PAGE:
Microsoft Was Working On Its Own Touch Bar Before Apple’s MacBook Pro

If you are wondering that Apple is the first company to reveal the OLED-powered keyboard display called the “Touch Bar” in its newly launched MacBook Pro series, you may want to think again! Apparently, Microsoft has been investigating the use of its “Adaptive Keyboard” for more than 15 years now.

Microsoft’s Applied Sciences Group has a webpage explaining how the company has considered the use of “adaptive hardware” over the years. This idea struck Microsoft back in 1999, involved PCs that could display dedicated action keys and hide the irrelevant keys for a given application, application mode, and application state. Steven Bathiche, Director of research in Microsoft’s applied sciences group spent years investigating keyboards that changed their function keys and actions based on the applications on the screen, as reported earlier by The Verge.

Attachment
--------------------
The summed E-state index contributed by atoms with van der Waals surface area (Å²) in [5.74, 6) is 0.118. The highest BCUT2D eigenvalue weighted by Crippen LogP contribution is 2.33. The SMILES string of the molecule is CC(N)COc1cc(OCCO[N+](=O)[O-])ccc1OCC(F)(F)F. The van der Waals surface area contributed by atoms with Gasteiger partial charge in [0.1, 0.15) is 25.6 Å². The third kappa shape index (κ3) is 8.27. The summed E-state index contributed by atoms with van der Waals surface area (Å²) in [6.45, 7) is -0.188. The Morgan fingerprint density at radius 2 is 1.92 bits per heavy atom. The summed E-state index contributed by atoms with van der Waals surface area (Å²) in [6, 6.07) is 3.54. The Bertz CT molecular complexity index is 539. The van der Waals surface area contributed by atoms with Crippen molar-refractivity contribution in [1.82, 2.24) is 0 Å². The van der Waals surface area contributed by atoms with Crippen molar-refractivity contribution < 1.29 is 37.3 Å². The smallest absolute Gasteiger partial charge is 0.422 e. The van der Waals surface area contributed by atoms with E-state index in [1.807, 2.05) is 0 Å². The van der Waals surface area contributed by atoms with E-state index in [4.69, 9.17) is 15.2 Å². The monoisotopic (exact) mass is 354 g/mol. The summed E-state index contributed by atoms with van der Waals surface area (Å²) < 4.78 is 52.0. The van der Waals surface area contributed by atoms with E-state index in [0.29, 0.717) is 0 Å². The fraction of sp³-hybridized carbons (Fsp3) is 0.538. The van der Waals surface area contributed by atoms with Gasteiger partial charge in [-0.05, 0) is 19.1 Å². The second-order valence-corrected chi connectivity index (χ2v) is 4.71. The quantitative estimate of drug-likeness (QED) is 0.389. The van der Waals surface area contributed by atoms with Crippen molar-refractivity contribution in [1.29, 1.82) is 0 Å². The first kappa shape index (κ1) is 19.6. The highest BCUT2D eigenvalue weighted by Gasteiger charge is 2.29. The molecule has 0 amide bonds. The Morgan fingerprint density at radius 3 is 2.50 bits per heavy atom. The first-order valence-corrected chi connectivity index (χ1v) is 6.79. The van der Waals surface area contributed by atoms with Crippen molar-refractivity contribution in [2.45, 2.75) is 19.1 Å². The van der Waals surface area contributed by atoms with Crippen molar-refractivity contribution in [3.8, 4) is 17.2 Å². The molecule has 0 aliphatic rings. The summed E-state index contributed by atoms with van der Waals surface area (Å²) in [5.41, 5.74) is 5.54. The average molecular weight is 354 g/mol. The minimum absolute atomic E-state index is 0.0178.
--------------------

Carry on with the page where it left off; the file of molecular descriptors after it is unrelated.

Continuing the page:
Finally, in 2009, Microsoft finalized its research and described it as an “Adaptive Keyboard.”

Writing about the project’s progress in 2009, Microsoft said, “The research team investigated how touch experiences might be effectively integrated with keyboard input. This prototype has a large, touch-sensitive display strip at the top with the display continuing underneath the keys.”

However, like the Touch Bar, Microsoft’s touch screen could act as a contextual quick-launch bar for certain application functions as well as a way to recall recently-opened documents and photos.

But there are a few important differences between the Adaptive Keyboard and the Touch Bar. Firstly, Microsoft reserved physical function keys, which along with the other mechanical keys on the Adaptive Keyboard, change in special circumstances. For example, lettered keys can change to slide animation tools while editing a PowerPoint presentation displayed on screen. Secondly, Microsoft’s touch area displays much larger icons/photos, making it easier to interact with.

Ultimately, Microsoft decided not to develop the Adaptive Keyboard technology. “We did not build computers back then,” explained Bathiche, who co-created the Microsoft Surface. “When we did start, we made computers with touch screens.” Whether or not will Microsoft deliver a Touch Bar in the coming years remains to be seen.

Source: The Verge

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